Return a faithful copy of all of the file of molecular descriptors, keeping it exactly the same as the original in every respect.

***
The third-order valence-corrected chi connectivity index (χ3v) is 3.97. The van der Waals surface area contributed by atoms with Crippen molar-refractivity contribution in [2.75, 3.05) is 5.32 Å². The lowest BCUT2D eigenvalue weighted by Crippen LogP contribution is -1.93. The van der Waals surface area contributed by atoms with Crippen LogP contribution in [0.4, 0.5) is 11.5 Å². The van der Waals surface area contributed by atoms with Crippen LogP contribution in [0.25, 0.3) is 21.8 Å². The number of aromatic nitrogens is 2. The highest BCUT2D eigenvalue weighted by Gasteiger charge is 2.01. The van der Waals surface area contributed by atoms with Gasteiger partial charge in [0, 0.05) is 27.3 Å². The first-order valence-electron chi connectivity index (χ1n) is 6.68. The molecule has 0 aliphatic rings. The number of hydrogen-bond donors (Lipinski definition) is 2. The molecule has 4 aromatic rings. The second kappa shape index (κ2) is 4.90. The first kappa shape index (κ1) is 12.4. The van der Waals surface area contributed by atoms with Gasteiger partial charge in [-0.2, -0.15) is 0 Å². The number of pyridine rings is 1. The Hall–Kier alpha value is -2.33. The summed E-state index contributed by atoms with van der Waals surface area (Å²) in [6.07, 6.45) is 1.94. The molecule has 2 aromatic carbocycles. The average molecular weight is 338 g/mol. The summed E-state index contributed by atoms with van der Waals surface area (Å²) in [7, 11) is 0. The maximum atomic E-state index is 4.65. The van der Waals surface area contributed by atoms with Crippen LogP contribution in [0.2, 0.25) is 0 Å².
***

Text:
The third-order valence-corrected chi connectivity index (χ3v) is 3.97. The van der Waals surface area contributed by atoms with Crippen molar-refractivity contribution in [2.75, 3.05) is 5.32 Å². The lowest BCUT2D eigenvalue weighted by Crippen LogP contribution is -1.93. The van der Waals surface area contributed by atoms with Crippen LogP contribution in [0.4, 0.5) is 11.5 Å². The van der Waals surface area contributed by atoms with Crippen LogP contribution in [0.25, 0.3) is 21.8 Å². The number of aromatic nitrogens is 2. The highest BCUT2D eigenvalue weighted by Gasteiger charge is 2.01. The van der Waals surface area contributed by atoms with Gasteiger partial charge in [0, 0.05) is 27.3 Å². The first-order valence-electron chi connectivity index (χ1n) is 6.68. The molecule has 0 aliphatic rings. The number of hydrogen-bond donors (Lipinski definition) is 2. The molecule has 4 aromatic rings. The second kappa shape index (κ2) is 4.90. The first kappa shape index (κ1) is 12.4. The van der Waals surface area contributed by atoms with Gasteiger partial charge in [-0.2, -0.15) is 0 Å². The number of pyridine rings is 1. The Hall–Kier alpha value is -2.33. The summed E-state index contributed by atoms with van der Waals surface area (Å²) in [6.07, 6.45) is 1.94. The molecule has 2 aromatic carbocycles. The average molecular weight is 338 g/mol. The summed E-state index contributed by atoms with van der Waals surface area (Å²) in [7, 11) is 0. The maximum atomic E-state index is 4.65. The van der Waals surface area contributed by atoms with Crippen LogP contribution in [0.2, 0.25) is 0 Å².